It is another object of the invention to provide a soft body-armor product which incorporates fibers having superior tensile strength and modulus, as compared to p-aramid fibers.

It is another object of the invention to provide a soft body-armor product which incorporates fibers having improved creep performance, chemical resistance, cut/abrasion resistance, and high-temperature abrasion resistance, as compared to p-aramid fibers.

These and other objects of the present invention are achieved in the preferred embodiments disclosed below by providing a ballistic panel for being incorporated into a lightweight soft body-armor product adapted for covering an area of the body. The ballistic panel includes an assembly of woven fabric plies with warp and fill yarns formed of bundled PBO fibers. The fibers are stretched during a post-treatment process at a draw ratio higher than 1:1 to promote dissipation of moisture. The plies have a collective areal density of no greater than 1.0 pounds per square foot, and a V50 ballistic limit of no less than 1925 feet per second using a .22 caliber, 17 grain FSP at 0 degrees obliquity.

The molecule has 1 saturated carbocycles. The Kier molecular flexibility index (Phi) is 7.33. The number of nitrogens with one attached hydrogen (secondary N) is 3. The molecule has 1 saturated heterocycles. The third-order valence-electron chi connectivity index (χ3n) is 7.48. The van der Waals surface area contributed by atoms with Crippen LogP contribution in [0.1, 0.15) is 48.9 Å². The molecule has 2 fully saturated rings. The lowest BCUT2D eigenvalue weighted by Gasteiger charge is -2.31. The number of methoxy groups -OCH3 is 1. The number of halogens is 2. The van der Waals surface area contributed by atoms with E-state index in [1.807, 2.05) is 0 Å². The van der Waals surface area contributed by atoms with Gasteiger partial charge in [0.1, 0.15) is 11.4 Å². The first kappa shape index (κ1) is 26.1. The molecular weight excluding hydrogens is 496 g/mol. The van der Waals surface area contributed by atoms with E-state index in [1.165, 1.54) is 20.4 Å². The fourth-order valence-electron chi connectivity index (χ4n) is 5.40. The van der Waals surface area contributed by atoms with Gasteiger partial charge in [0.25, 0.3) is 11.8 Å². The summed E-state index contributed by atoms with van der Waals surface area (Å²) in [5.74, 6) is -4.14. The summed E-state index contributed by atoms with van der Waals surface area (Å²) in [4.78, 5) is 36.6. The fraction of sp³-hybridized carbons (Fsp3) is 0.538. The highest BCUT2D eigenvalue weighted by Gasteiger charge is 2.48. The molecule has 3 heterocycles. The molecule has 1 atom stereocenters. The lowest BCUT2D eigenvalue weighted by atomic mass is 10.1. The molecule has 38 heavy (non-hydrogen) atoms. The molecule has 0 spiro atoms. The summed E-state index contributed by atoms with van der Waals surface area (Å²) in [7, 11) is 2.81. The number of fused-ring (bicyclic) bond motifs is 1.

According to another preferred embodiment of the invention, the warp yarns weigh approximately 500 denier. Denier is defined as the weight in grams of 9000 meters of yarn.

According to another preferred embodiment of the invention, the fill yarns weigh approximately 500 denier.

According to another preferred embodiment of the invention, each of the woven fabric plies includes between 25 and 45 ends of warp yarn per inch.

According to another preferred embodiment of the invention, each of the woven fabric plies includes between 25 and 45 ends of fill yarn per inch.

According to another preferred embodiment of the invention, the woven fabric plies are formed using a plain weave.

According to another preferred embodiment of the invention, the assembly includes between 25 and 40 overlapping fabric plies.

According to another preferred embodiment of the invention, the tensile modulus of the warp and fill yarns is greater than 1500 grams/denier.

According to another preferred embodiment of the invention, the tensile strength of the warp and fill yarns is greater than 40 grams/denier.